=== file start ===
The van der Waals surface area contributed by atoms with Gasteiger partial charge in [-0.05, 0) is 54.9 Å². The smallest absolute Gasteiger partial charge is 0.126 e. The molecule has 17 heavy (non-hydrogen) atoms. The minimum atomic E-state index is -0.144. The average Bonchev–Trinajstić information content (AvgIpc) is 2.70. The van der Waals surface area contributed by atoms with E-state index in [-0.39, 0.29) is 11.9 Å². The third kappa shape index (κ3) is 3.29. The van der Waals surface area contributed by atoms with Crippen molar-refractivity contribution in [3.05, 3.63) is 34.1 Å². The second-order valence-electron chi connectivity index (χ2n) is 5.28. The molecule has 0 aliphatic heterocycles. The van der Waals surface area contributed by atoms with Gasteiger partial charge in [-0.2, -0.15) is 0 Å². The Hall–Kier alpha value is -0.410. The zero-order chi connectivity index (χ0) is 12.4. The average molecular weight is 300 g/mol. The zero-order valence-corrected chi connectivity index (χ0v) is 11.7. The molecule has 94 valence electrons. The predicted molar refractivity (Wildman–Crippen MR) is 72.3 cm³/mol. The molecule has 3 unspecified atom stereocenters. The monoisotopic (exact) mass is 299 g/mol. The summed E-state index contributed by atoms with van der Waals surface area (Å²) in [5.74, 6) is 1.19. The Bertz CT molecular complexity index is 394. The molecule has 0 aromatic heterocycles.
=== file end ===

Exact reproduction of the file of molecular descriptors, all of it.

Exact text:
The van der Waals surface area contributed by atoms with Gasteiger partial charge in [-0.05, 0) is 54.9 Å². The smallest absolute Gasteiger partial charge is 0.126 e. The molecule has 17 heavy (non-hydrogen) atoms. The minimum atomic E-state index is -0.144. The average Bonchev–Trinajstić information content (AvgIpc) is 2.70. The van der Waals surface area contributed by atoms with E-state index in [-0.39, 0.29) is 11.9 Å². The third kappa shape index (κ3) is 3.29. The van der Waals surface area contributed by atoms with Crippen molar-refractivity contribution in [3.05, 3.63) is 34.1 Å². The second-order valence-electron chi connectivity index (χ2n) is 5.28. The molecule has 0 aliphatic heterocycles. The van der Waals surface area contributed by atoms with Gasteiger partial charge in [-0.2, -0.15) is 0 Å². The Hall–Kier alpha value is -0.410. The zero-order chi connectivity index (χ0) is 12.4. The average molecular weight is 300 g/mol. The zero-order valence-corrected chi connectivity index (χ0v) is 11.7. The molecule has 94 valence electrons. The predicted molar refractivity (Wildman–Crippen MR) is 72.3 cm³/mol. The molecule has 3 unspecified atom stereocenters. The monoisotopic (exact) mass is 299 g/mol. The summed E-state index contributed by atoms with van der Waals surface area (Å²) in [5.74, 6) is 1.19. The Bertz CT molecular complexity index is 394. The molecule has 0 aromatic heterocycles.